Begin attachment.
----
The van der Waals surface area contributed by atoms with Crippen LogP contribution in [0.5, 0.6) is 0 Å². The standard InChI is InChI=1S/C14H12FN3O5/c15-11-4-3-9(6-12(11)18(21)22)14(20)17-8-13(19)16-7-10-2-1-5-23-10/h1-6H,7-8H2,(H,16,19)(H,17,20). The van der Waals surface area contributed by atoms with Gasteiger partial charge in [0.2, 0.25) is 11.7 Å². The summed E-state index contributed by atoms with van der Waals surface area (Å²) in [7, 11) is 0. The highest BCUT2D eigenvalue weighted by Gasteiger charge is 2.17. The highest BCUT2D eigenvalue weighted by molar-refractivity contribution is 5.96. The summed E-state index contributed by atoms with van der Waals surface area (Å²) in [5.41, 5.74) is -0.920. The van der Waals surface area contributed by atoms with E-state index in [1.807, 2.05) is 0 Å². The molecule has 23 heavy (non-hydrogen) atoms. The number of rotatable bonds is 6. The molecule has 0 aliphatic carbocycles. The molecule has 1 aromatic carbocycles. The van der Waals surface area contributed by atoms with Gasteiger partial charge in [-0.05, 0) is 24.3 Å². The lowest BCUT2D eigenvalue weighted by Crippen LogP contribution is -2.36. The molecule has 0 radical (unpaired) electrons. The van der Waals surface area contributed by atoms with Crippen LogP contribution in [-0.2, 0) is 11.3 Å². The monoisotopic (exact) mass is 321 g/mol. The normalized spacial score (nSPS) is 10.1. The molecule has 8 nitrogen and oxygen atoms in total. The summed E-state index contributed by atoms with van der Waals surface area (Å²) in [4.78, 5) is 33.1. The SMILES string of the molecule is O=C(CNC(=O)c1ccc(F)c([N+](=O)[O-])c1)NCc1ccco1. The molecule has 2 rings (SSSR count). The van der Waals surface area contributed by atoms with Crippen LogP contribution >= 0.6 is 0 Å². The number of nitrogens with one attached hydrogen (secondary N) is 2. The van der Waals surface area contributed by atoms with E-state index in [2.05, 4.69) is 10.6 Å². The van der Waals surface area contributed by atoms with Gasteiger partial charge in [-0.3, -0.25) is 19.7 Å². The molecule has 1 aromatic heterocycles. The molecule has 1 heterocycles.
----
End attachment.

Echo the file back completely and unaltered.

The van der Waals surface area contributed by atoms with Crippen LogP contribution in [0.5, 0.6) is 0 Å². The standard InChI is InChI=1S/C14H12FN3O5/c15-11-4-3-9(6-12(11)18(21)22)14(20)17-8-13(19)16-7-10-2-1-5-23-10/h1-6H,7-8H2,(H,16,19)(H,17,20). The van der Waals surface area contributed by atoms with Gasteiger partial charge in [0.2, 0.25) is 11.7 Å². The summed E-state index contributed by atoms with van der Waals surface area (Å²) in [7, 11) is 0. The highest BCUT2D eigenvalue weighted by Gasteiger charge is 2.17. The highest BCUT2D eigenvalue weighted by molar-refractivity contribution is 5.96. The summed E-state index contributed by atoms with van der Waals surface area (Å²) in [5.41, 5.74) is -0.920. The van der Waals surface area contributed by atoms with E-state index in [1.807, 2.05) is 0 Å². The molecule has 23 heavy (non-hydrogen) atoms. The number of rotatable bonds is 6. The molecule has 0 aliphatic carbocycles. The molecule has 1 aromatic carbocycles. The van der Waals surface area contributed by atoms with Gasteiger partial charge in [-0.05, 0) is 24.3 Å². The lowest BCUT2D eigenvalue weighted by Crippen LogP contribution is -2.36. The molecule has 0 radical (unpaired) electrons. The van der Waals surface area contributed by atoms with Crippen LogP contribution in [-0.2, 0) is 11.3 Å². The monoisotopic (exact) mass is 321 g/mol. The normalized spacial score (nSPS) is 10.1. The molecule has 8 nitrogen and oxygen atoms in total. The summed E-state index contributed by atoms with van der Waals surface area (Å²) in [4.78, 5) is 33.1. The SMILES string of the molecule is O=C(CNC(=O)c1ccc(F)c([N+](=O)[O-])c1)NCc1ccco1. The molecule has 2 rings (SSSR count). The van der Waals surface area contributed by atoms with Crippen LogP contribution >= 0.6 is 0 Å². The number of nitrogens with one attached hydrogen (secondary N) is 2. The van der Waals surface area contributed by atoms with E-state index in [2.05, 4.69) is 10.6 Å². The van der Waals surface area contributed by atoms with Gasteiger partial charge in [-0.3, -0.25) is 19.7 Å². The molecule has 1 aromatic heterocycles. The molecule has 1 heterocycles.